Its revenue in the second half of the year grew by a relatively attractive 5.4% to 10.8 billion yuan ($1.6 billion), according to its report. That represented a nice turnaround from an 8.7% revenue drop in the first half of the year, when the results for its mostly snack-style products were affected by the pandemic. Its profit recorded a similar trend, posting strong 11.7% growth in the second half to 1.97 billion yuan after contracting by 9.5% in the first half.
Soy Milk and Upscale Cakes
A look at the detailed discussion section of its report shows the company is placing big bets on two major areas going forward: soy milk and packaged upscale breads and cakes.
The soy milk drive falls squarely into the health-conscious trend, and the company points out that its Doubendou (豆本豆) is one of China’s top brands for soy milk snack drinks with about 15% of the national market, citing third-party data. In its interim report released last year, it noted: “The group believes that through its own brand building capability together with a new trend of healthy and nutritious diets, Doubendou will eventually develop into Dali’s new lucrative star brand.”
The other brand where it sees big potential is Meibeichen (美焙辰), an upscale line of packaged breads and cakes that are popular in China as a sort of “breakfast-on-the-go,” or just a general group snack food for the office or visiting friends. This particular line was only introduced in 2018, and appears aimed at a more upscale market.
In its report Dali notes that Doubendou and Meibeichen accounted for 14% of the company’s total sales last year “thereby consolidating their leading position in the industry in 2020.” Unfortunately, it doesn’t say how much that figure compares with a year earlier for either brand.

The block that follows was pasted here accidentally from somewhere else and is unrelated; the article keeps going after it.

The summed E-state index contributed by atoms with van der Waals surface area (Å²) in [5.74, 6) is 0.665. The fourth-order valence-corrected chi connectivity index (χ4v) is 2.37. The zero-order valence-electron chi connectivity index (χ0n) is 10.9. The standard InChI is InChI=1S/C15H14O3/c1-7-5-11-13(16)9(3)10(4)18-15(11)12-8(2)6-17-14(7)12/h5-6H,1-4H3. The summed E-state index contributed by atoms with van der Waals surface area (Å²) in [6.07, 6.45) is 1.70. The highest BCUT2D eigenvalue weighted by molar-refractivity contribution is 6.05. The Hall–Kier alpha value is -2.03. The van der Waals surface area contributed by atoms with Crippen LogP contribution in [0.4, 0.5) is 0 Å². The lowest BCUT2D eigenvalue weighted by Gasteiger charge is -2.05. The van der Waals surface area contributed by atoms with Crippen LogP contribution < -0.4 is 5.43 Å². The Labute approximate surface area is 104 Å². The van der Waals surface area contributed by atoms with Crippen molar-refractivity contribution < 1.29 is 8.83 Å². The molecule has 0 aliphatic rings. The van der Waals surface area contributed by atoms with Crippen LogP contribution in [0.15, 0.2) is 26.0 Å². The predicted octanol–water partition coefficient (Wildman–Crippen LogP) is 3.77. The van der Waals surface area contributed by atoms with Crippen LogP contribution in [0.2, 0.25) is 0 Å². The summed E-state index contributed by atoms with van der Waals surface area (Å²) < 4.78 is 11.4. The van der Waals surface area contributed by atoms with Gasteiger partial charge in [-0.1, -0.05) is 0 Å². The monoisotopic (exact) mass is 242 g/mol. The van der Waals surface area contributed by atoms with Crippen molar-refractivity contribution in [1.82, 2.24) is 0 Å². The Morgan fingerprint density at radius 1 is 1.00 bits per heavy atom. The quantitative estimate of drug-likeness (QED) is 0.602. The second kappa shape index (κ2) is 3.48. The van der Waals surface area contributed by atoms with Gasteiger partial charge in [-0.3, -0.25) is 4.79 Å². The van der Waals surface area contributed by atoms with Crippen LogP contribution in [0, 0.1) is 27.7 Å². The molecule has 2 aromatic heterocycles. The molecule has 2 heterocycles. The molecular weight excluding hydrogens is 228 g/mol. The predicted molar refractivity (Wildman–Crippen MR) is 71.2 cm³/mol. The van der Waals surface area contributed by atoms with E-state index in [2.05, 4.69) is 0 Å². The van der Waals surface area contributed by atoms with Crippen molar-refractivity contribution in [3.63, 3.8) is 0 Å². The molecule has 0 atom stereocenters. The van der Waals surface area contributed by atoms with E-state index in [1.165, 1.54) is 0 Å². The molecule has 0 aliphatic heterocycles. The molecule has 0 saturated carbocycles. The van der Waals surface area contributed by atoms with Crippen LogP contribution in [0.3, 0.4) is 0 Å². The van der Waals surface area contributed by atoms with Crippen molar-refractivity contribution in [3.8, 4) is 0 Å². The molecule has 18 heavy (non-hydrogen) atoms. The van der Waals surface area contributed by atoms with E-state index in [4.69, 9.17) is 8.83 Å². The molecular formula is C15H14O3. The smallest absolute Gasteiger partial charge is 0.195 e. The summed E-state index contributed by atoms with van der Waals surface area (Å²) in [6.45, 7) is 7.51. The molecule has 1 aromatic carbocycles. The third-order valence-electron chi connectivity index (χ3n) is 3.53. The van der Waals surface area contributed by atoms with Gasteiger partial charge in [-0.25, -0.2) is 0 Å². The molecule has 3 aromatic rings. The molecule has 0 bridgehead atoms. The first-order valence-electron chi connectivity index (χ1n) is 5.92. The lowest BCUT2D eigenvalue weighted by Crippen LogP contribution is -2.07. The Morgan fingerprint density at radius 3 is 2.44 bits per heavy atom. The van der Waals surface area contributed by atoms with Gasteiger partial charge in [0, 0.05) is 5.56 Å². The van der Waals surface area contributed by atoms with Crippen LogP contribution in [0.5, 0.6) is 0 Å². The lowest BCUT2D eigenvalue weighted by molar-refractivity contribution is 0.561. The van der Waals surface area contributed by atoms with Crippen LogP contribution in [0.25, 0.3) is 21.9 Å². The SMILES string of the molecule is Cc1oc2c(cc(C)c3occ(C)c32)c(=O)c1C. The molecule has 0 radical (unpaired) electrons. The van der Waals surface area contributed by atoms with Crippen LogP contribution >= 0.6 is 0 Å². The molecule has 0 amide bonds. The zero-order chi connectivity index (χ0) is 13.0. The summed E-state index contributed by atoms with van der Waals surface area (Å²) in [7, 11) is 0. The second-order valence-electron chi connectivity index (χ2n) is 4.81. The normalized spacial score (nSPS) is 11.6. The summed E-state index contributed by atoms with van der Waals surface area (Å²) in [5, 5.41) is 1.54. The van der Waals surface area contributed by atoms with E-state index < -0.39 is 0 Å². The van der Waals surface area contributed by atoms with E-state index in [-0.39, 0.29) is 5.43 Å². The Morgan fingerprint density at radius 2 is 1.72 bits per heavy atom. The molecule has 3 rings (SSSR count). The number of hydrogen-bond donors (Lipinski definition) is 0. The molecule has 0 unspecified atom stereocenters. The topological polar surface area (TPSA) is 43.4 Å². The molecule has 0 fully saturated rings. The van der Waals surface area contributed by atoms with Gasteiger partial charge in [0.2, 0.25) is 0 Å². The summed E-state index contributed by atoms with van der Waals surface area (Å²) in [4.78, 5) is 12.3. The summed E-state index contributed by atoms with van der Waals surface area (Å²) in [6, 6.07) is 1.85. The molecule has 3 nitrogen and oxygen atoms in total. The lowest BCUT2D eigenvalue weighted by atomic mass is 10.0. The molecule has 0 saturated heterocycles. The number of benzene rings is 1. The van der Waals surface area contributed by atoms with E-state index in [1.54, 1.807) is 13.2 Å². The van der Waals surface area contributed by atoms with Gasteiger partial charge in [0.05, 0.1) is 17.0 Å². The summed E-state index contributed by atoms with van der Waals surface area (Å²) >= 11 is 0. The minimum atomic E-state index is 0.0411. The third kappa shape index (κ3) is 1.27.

Lastly, we should also mention the company’s dividend, which is a relatively common enticement for investors for this kind of slow-growth stock. In this case Dali slashed its dividend for 2020 to HK$0.16 from HK$0.308 in 2019. It doesn’t give any reason for the big cut, which looks slightly strange when one considers its full-year profit was nearly unchanged.
But even at the current level, the dividend still represents a relatively reasonable 3.5% payout compared with the company’s latest stock price. That’s certainly not peanuts. And there’s always the chance the dividend could go up again next year to 2019 levels, which would represent a more attractive payout rate of nearly 7%.
At the end of the day, the dividend alone could be enough for investors simply looking for a small return with relatively low risk and the added possibility for bigger rewards if Dali can find gold with a major new brand. Both the soy milk and upscale packaged breads and cakes look like reasonable bets for the future in that regard. Now it will be up to Dali to market and distribute both product lines well. And, of course, consumers will be the ultimate judges of whether these and other new initiatives succeed.
To subscribe to Bamboo Works weekly newsletter, click here